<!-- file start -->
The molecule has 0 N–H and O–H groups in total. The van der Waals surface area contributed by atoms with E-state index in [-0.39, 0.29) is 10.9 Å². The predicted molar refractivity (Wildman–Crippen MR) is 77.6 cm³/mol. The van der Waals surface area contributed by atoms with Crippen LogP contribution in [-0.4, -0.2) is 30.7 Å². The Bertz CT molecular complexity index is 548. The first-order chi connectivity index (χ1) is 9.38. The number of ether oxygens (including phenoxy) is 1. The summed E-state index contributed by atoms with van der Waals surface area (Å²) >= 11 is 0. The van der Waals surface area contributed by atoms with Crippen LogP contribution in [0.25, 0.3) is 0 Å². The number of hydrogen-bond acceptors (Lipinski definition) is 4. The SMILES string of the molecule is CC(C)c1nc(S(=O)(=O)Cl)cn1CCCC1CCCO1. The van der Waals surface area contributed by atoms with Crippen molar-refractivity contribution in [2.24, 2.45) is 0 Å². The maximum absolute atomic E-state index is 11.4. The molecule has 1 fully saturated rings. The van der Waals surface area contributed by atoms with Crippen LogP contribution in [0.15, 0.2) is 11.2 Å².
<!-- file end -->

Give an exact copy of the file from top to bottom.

The molecule has 0 N–H and O–H groups in total. The van der Waals surface area contributed by atoms with E-state index in [-0.39, 0.29) is 10.9 Å². The predicted molar refractivity (Wildman–Crippen MR) is 77.6 cm³/mol. The van der Waals surface area contributed by atoms with Crippen LogP contribution in [-0.4, -0.2) is 30.7 Å². The Bertz CT molecular complexity index is 548. The first-order chi connectivity index (χ1) is 9.38. The number of ether oxygens (including phenoxy) is 1. The summed E-state index contributed by atoms with van der Waals surface area (Å²) >= 11 is 0. The van der Waals surface area contributed by atoms with Crippen LogP contribution in [0.25, 0.3) is 0 Å². The number of hydrogen-bond acceptors (Lipinski definition) is 4. The SMILES string of the molecule is CC(C)c1nc(S(=O)(=O)Cl)cn1CCCC1CCCO1. The van der Waals surface area contributed by atoms with Crippen molar-refractivity contribution in [2.24, 2.45) is 0 Å². The maximum absolute atomic E-state index is 11.4. The molecule has 1 fully saturated rings. The van der Waals surface area contributed by atoms with Crippen LogP contribution in [0.15, 0.2) is 11.2 Å².